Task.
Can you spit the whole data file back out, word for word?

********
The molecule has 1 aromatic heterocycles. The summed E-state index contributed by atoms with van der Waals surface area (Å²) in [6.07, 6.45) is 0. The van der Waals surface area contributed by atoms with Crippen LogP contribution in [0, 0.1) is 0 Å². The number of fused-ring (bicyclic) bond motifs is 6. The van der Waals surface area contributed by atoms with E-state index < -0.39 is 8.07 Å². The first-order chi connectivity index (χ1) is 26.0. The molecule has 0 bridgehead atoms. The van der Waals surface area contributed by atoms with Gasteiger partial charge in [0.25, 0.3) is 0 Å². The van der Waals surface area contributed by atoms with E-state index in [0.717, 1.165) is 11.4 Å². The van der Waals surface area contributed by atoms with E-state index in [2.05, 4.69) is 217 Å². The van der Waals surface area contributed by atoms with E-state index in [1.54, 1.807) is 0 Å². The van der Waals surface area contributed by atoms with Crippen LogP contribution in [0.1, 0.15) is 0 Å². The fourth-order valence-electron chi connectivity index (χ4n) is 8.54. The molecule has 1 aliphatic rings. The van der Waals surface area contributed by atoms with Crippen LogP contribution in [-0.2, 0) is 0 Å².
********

The molecule has 1 aromatic heterocycles. The summed E-state index contributed by atoms with van der Waals surface area (Å²) in [6.07, 6.45) is 0. The van der Waals surface area contributed by atoms with Crippen LogP contribution in [0, 0.1) is 0 Å². The number of fused-ring (bicyclic) bond motifs is 6. The van der Waals surface area contributed by atoms with E-state index < -0.39 is 8.07 Å². The first-order chi connectivity index (χ1) is 26.0. The molecule has 0 bridgehead atoms. The van der Waals surface area contributed by atoms with Gasteiger partial charge in [0.25, 0.3) is 0 Å². The van der Waals surface area contributed by atoms with E-state index in [0.717, 1.165) is 11.4 Å². The van der Waals surface area contributed by atoms with E-state index in [2.05, 4.69) is 217 Å². The van der Waals surface area contributed by atoms with E-state index in [1.54, 1.807) is 0 Å². The van der Waals surface area contributed by atoms with Crippen LogP contribution in [0.1, 0.15) is 0 Å². The fourth-order valence-electron chi connectivity index (χ4n) is 8.54. The molecule has 1 aliphatic rings. The van der Waals surface area contributed by atoms with Crippen LogP contribution in [-0.2, 0) is 0 Å².